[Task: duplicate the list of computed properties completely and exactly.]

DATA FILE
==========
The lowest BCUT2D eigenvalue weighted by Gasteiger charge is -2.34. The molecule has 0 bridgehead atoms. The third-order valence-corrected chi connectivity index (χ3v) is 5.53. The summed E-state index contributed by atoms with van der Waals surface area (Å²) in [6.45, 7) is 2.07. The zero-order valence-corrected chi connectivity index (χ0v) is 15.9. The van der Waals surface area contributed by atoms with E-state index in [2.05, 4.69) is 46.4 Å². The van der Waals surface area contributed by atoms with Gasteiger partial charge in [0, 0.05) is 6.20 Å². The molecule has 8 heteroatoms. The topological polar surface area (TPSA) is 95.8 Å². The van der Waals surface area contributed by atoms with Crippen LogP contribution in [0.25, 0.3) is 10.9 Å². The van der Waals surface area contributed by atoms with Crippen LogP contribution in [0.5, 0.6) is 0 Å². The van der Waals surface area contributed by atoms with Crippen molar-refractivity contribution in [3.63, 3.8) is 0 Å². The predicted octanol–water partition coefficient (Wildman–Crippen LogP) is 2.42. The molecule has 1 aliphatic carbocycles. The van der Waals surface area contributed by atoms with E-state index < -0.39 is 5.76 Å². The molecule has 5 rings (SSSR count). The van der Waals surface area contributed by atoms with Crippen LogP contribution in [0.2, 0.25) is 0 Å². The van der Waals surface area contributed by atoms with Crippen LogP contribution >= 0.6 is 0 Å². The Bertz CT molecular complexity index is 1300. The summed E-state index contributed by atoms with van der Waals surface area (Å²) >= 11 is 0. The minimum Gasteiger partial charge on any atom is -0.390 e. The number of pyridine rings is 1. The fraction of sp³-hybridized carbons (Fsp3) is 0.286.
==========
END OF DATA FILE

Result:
The lowest BCUT2D eigenvalue weighted by Gasteiger charge is -2.34. The molecule has 0 bridgehead atoms. The third-order valence-corrected chi connectivity index (χ3v) is 5.53. The summed E-state index contributed by atoms with van der Waals surface area (Å²) in [6.45, 7) is 2.07. The zero-order valence-corrected chi connectivity index (χ0v) is 15.9. The van der Waals surface area contributed by atoms with E-state index in [2.05, 4.69) is 46.4 Å². The van der Waals surface area contributed by atoms with Gasteiger partial charge in [0, 0.05) is 6.20 Å². The molecule has 8 heteroatoms. The topological polar surface area (TPSA) is 95.8 Å². The van der Waals surface area contributed by atoms with Crippen LogP contribution in [0.25, 0.3) is 10.9 Å². The van der Waals surface area contributed by atoms with Crippen LogP contribution in [0.5, 0.6) is 0 Å². The van der Waals surface area contributed by atoms with Crippen molar-refractivity contribution in [3.63, 3.8) is 0 Å². The predicted octanol–water partition coefficient (Wildman–Crippen LogP) is 2.42. The molecule has 1 aliphatic carbocycles. The van der Waals surface area contributed by atoms with E-state index < -0.39 is 5.76 Å². The molecule has 5 rings (SSSR count). The van der Waals surface area contributed by atoms with Crippen LogP contribution in [0.2, 0.25) is 0 Å². The van der Waals surface area contributed by atoms with Crippen LogP contribution >= 0.6 is 0 Å². The Bertz CT molecular complexity index is 1300. The summed E-state index contributed by atoms with van der Waals surface area (Å²) >= 11 is 0. The minimum Gasteiger partial charge on any atom is -0.390 e. The number of pyridine rings is 1. The fraction of sp³-hybridized carbons (Fsp3) is 0.286.